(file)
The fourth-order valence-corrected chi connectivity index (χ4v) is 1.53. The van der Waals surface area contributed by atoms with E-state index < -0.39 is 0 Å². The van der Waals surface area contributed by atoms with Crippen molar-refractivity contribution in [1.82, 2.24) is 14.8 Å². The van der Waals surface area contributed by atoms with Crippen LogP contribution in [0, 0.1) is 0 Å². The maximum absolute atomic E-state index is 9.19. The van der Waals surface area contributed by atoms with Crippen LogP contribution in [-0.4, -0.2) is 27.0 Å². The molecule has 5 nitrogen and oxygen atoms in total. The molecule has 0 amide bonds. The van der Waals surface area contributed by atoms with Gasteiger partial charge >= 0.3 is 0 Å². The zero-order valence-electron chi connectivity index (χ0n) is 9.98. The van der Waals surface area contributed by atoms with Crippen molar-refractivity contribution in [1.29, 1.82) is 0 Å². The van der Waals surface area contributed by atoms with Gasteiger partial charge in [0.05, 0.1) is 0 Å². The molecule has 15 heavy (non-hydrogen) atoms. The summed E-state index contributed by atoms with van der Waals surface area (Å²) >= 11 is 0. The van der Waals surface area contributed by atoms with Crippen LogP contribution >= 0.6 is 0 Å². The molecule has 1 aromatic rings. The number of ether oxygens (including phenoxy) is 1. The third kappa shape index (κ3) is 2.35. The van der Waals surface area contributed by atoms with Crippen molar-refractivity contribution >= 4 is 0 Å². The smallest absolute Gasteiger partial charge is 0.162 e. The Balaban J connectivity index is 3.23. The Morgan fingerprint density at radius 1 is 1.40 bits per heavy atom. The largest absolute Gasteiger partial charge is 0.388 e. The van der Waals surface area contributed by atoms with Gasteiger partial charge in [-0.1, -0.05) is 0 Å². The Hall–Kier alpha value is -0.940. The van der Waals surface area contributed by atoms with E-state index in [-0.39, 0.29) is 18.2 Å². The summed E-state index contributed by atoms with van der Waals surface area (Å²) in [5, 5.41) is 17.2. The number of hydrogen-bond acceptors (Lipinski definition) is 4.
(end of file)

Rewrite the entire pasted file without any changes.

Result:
The fourth-order valence-corrected chi connectivity index (χ4v) is 1.53. The van der Waals surface area contributed by atoms with E-state index < -0.39 is 0 Å². The van der Waals surface area contributed by atoms with Crippen molar-refractivity contribution in [1.82, 2.24) is 14.8 Å². The van der Waals surface area contributed by atoms with Crippen LogP contribution in [0, 0.1) is 0 Å². The maximum absolute atomic E-state index is 9.19. The van der Waals surface area contributed by atoms with Crippen LogP contribution in [-0.4, -0.2) is 27.0 Å². The molecule has 5 nitrogen and oxygen atoms in total. The molecule has 0 amide bonds. The van der Waals surface area contributed by atoms with Gasteiger partial charge >= 0.3 is 0 Å². The zero-order valence-electron chi connectivity index (χ0n) is 9.98. The van der Waals surface area contributed by atoms with Crippen molar-refractivity contribution in [1.29, 1.82) is 0 Å². The van der Waals surface area contributed by atoms with Gasteiger partial charge in [0.05, 0.1) is 0 Å². The molecule has 15 heavy (non-hydrogen) atoms. The summed E-state index contributed by atoms with van der Waals surface area (Å²) >= 11 is 0. The van der Waals surface area contributed by atoms with Crippen LogP contribution >= 0.6 is 0 Å². The molecule has 1 aromatic rings. The number of ether oxygens (including phenoxy) is 1. The third kappa shape index (κ3) is 2.35. The van der Waals surface area contributed by atoms with Crippen molar-refractivity contribution >= 4 is 0 Å². The smallest absolute Gasteiger partial charge is 0.162 e. The Balaban J connectivity index is 3.23. The Morgan fingerprint density at radius 1 is 1.40 bits per heavy atom. The largest absolute Gasteiger partial charge is 0.388 e. The van der Waals surface area contributed by atoms with Gasteiger partial charge in [-0.1, -0.05) is 0 Å². The Hall–Kier alpha value is -0.940. The van der Waals surface area contributed by atoms with E-state index in [-0.39, 0.29) is 18.2 Å². The summed E-state index contributed by atoms with van der Waals surface area (Å²) in [5, 5.41) is 17.2. The number of hydrogen-bond acceptors (Lipinski definition) is 4.